More Hoops..........And She's Done

ORI.EN.TA.TION....loosely translates into 'cramming as much information as possible into a human head.' My head was spinning, but it was over. Our instructor said we would be overwhelmed and she didn't expect us to remember anything, for now anyway. But it's the law and they have to do it. I passed my food handlers test, and filled out more background check papers and had fingerprints done a few days later. TB test and a Hep B too.

But it was all for nothing. I am embarrassed because of all the well wishers. I am embarrassed because I couldn't do it. And I feel like I let everyone down that gave me excellent references. Let me tell you why.

I arrived on time at 6:00 am and clocked in. The cute little girl that was to train me must have been 30 years younger; I'm sure that played a big part in it. There were instruction on making tons of coffee and how to set up the sides. Sides? The facility consists of a main dining room with 2 wings (or sides) where the residents eat that need help. You have to make sure both wings have coffee, juice, water, and milk. Oh, also plates and bowls and bread and salad for lunch. With a total of 60 residents, about half can come out to the main dining room. There's a lot to do before they come out at 7:30. Out one door and into another, back into the kitchen and out the other door. I was so confused and lost as no doors are marked except the kitchen. Codes have to be used to get out of the two wings.

Each dining room has their own rolling cart full of dishes. They must be kept separate, and washed separate. Oh yes, we must wash dishes too, for all 3 dining rooms. Sixty people does not sound like they would use a lot of dishes, but when each person has a coffee cup, water and juice glass, plate and bowl, and silverware, it adds up. This has to be done for breakfast, lunch, and dinner and then the dishes go back on their respective cart.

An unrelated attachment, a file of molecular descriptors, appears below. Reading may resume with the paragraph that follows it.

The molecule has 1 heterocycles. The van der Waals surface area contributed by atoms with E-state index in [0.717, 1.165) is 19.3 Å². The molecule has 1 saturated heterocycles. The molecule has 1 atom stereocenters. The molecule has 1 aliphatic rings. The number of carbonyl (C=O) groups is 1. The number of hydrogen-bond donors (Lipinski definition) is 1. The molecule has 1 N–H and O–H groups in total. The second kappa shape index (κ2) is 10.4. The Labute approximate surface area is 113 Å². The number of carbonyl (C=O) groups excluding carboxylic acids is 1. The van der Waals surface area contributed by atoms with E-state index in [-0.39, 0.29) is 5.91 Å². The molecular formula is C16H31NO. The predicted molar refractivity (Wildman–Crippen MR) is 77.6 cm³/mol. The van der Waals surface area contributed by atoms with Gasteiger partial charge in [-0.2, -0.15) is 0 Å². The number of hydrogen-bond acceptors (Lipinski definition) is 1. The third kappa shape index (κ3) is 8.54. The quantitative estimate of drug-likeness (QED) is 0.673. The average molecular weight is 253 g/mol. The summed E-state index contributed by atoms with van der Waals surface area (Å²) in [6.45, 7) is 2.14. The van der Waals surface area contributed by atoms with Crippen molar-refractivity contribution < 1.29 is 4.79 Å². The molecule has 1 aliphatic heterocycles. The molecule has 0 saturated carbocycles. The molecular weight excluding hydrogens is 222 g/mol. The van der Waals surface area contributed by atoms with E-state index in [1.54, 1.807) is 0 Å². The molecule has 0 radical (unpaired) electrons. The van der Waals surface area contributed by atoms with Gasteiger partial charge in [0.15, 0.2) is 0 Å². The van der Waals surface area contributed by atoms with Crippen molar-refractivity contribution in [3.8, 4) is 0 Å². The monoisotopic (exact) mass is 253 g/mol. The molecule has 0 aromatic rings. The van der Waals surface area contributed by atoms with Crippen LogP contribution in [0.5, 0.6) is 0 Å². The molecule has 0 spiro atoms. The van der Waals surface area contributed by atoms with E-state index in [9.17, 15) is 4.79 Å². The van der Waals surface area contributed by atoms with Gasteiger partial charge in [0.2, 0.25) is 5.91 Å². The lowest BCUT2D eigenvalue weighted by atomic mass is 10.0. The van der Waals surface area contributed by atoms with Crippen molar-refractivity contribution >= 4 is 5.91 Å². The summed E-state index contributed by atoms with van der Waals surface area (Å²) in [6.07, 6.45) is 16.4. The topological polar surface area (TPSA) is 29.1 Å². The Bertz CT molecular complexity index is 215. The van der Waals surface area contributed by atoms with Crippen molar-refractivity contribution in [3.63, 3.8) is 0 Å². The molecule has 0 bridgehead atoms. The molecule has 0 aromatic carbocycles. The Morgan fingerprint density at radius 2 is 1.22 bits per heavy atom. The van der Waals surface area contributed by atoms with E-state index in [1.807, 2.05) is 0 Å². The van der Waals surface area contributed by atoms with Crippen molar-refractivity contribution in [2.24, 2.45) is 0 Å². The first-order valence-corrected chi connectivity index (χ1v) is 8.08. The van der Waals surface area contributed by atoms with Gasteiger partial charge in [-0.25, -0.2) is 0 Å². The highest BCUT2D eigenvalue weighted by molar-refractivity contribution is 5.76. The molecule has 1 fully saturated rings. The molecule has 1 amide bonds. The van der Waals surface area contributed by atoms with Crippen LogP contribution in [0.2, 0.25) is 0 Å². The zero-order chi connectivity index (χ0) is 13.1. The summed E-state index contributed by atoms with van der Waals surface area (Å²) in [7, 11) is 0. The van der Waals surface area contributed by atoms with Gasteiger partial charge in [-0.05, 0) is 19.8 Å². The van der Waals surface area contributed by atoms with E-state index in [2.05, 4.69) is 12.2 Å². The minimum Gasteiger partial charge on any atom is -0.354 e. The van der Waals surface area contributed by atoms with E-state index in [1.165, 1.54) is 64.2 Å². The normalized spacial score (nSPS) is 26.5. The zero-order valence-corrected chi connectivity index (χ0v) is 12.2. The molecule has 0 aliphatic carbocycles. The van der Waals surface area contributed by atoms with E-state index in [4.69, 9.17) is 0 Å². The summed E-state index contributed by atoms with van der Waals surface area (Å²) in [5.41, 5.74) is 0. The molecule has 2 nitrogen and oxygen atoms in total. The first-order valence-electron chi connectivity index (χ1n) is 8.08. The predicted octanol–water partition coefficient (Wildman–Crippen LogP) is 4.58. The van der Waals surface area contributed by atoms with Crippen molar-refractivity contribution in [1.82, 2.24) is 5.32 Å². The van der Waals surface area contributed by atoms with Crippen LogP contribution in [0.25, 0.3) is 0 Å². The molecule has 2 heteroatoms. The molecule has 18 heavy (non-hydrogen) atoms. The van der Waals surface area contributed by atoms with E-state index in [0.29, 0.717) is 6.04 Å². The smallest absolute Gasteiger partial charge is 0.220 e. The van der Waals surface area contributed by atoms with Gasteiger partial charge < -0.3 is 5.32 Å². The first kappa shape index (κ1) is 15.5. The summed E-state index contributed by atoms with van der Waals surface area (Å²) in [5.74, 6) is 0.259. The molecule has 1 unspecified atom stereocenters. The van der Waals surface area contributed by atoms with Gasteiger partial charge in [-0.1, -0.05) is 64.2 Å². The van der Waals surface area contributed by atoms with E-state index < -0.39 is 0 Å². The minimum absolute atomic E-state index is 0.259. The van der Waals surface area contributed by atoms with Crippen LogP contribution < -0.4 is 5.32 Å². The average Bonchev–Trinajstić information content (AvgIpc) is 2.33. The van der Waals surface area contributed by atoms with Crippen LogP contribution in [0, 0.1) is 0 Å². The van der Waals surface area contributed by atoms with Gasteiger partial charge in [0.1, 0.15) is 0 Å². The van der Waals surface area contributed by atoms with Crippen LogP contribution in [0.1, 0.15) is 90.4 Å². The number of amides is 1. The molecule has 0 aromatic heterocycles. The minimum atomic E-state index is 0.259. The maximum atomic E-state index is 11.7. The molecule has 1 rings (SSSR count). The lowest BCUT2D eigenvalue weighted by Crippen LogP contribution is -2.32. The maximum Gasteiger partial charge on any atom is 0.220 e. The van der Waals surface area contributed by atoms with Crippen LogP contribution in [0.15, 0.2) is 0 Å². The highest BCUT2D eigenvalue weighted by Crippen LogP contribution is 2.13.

Then breakfast starts, pour coffee, juice, and water. She knows exactly who gets the hot cereal, cheerios either with or w/out bananas and one person likes raisin bran. The aids bring them in fast and load them out fast. There is no time to get to know them like I was told to do. Then we put table cloths on and get ready for lunch. Do dishes and a million other things including making salads. The aides bring them in for lunch and she hands me the order pad and says to go take their orders, that's how to learn their names. I don't even know which tables are which in number. She randomly points and says 1234567. I felt myself starting to crack a bit. I asked each person their name and asked if they wanted chicken or some beef thing, they both look gross. The cook says they have only 5 beef things left and the girl started switching some to chicken. It made me sad that they don't even care what they feed them.

So you throw this card with their name on it on top of a large serving tray, then put their plate on it. She said I could start serving. I lifted up a plate to read the card and said I didn't even know who this is!!!! I seriously wanted to cry. Soon after I got there, the girl told me that day 1 of training is mostly me watching, day 2 is me doing everything with her coaching and help, and day 3 I was on my own. This was knowing everyone's name, what they like and don't like, etc. Also setting up all the dining rooms and dishes. When the cook repeated this little bit of screwed up information during lunch, all I could say is "I'll tell you right now, that is NOT going to happen."